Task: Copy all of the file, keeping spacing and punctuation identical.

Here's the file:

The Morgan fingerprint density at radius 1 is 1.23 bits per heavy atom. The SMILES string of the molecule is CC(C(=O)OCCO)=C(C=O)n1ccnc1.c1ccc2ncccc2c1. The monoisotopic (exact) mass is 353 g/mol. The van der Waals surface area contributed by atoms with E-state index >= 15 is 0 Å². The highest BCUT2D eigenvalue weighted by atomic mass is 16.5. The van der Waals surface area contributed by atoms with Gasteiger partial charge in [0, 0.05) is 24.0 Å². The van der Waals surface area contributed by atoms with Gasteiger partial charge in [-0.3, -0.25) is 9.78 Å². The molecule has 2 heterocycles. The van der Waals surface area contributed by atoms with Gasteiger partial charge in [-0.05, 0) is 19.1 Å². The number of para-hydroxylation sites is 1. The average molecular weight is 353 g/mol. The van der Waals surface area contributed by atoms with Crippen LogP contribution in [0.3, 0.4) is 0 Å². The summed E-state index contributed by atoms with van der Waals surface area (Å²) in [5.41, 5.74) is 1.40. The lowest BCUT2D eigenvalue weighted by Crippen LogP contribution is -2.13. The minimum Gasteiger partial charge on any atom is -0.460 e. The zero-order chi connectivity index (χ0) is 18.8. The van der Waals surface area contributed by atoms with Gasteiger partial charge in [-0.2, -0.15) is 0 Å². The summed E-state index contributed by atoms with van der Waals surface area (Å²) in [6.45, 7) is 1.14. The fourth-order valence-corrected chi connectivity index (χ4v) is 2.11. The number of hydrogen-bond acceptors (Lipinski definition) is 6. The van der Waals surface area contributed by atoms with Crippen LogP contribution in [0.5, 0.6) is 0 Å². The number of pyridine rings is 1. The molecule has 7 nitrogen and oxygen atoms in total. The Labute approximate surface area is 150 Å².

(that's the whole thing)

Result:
The Morgan fingerprint density at radius 1 is 1.23 bits per heavy atom. The SMILES string of the molecule is CC(C(=O)OCCO)=C(C=O)n1ccnc1.c1ccc2ncccc2c1. The monoisotopic (exact) mass is 353 g/mol. The van der Waals surface area contributed by atoms with E-state index >= 15 is 0 Å². The highest BCUT2D eigenvalue weighted by atomic mass is 16.5. The van der Waals surface area contributed by atoms with Gasteiger partial charge in [0, 0.05) is 24.0 Å². The van der Waals surface area contributed by atoms with Gasteiger partial charge in [-0.3, -0.25) is 9.78 Å². The molecule has 2 heterocycles. The van der Waals surface area contributed by atoms with Gasteiger partial charge in [-0.05, 0) is 19.1 Å². The number of para-hydroxylation sites is 1. The average molecular weight is 353 g/mol. The van der Waals surface area contributed by atoms with Crippen LogP contribution in [0.3, 0.4) is 0 Å². The summed E-state index contributed by atoms with van der Waals surface area (Å²) in [5.41, 5.74) is 1.40. The lowest BCUT2D eigenvalue weighted by Crippen LogP contribution is -2.13. The minimum Gasteiger partial charge on any atom is -0.460 e. The zero-order chi connectivity index (χ0) is 18.8. The van der Waals surface area contributed by atoms with Gasteiger partial charge in [-0.2, -0.15) is 0 Å². The summed E-state index contributed by atoms with van der Waals surface area (Å²) in [6.45, 7) is 1.14. The fourth-order valence-corrected chi connectivity index (χ4v) is 2.11. The number of hydrogen-bond acceptors (Lipinski definition) is 6. The van der Waals surface area contributed by atoms with Crippen LogP contribution in [0.5, 0.6) is 0 Å². The number of pyridine rings is 1. The molecule has 7 nitrogen and oxygen atoms in total. The Labute approximate surface area is 150 Å².